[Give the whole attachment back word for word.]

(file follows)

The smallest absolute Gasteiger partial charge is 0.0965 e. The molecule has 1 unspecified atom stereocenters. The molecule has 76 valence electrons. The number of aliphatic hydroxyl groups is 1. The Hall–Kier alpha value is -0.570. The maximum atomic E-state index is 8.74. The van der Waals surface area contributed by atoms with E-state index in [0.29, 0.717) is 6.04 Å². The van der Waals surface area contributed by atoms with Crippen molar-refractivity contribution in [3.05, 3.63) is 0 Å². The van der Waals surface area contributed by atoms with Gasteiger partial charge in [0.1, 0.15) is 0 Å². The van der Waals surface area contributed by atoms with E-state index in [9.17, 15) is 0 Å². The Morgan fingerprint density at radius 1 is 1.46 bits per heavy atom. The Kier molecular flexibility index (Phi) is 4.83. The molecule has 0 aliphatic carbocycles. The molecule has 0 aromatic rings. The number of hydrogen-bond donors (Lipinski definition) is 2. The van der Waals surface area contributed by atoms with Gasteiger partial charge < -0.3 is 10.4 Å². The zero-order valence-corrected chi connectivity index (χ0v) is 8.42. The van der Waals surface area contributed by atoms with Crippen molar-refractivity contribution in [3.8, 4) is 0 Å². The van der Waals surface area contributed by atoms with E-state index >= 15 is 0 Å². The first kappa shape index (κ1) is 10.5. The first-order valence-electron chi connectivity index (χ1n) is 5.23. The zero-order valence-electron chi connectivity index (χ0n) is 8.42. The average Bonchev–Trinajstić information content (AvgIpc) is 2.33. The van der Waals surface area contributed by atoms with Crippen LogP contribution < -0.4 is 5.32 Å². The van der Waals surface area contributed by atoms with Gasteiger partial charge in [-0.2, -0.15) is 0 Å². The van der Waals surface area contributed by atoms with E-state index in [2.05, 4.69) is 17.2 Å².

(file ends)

The smallest absolute Gasteiger partial charge is 0.0965 e. The molecule has 1 unspecified atom stereocenters. The molecule has 76 valence electrons. The number of aliphatic hydroxyl groups is 1. The Hall–Kier alpha value is -0.570. The maximum atomic E-state index is 8.74. The van der Waals surface area contributed by atoms with E-state index in [0.29, 0.717) is 6.04 Å². The van der Waals surface area contributed by atoms with Crippen molar-refractivity contribution in [3.05, 3.63) is 0 Å². The van der Waals surface area contributed by atoms with Gasteiger partial charge in [0.1, 0.15) is 0 Å². The van der Waals surface area contributed by atoms with E-state index in [9.17, 15) is 0 Å². The Morgan fingerprint density at radius 1 is 1.46 bits per heavy atom. The Kier molecular flexibility index (Phi) is 4.83. The molecule has 0 aliphatic carbocycles. The molecule has 0 aromatic rings. The number of hydrogen-bond donors (Lipinski definition) is 2. The van der Waals surface area contributed by atoms with Gasteiger partial charge < -0.3 is 10.4 Å². The zero-order valence-corrected chi connectivity index (χ0v) is 8.42. The van der Waals surface area contributed by atoms with Crippen molar-refractivity contribution in [3.8, 4) is 0 Å². The van der Waals surface area contributed by atoms with E-state index >= 15 is 0 Å². The first kappa shape index (κ1) is 10.5. The first-order valence-electron chi connectivity index (χ1n) is 5.23. The zero-order valence-electron chi connectivity index (χ0n) is 8.42. The average Bonchev–Trinajstić information content (AvgIpc) is 2.33. The van der Waals surface area contributed by atoms with Crippen LogP contribution < -0.4 is 5.32 Å². The van der Waals surface area contributed by atoms with Gasteiger partial charge in [-0.2, -0.15) is 0 Å². The van der Waals surface area contributed by atoms with E-state index in [2.05, 4.69) is 17.2 Å².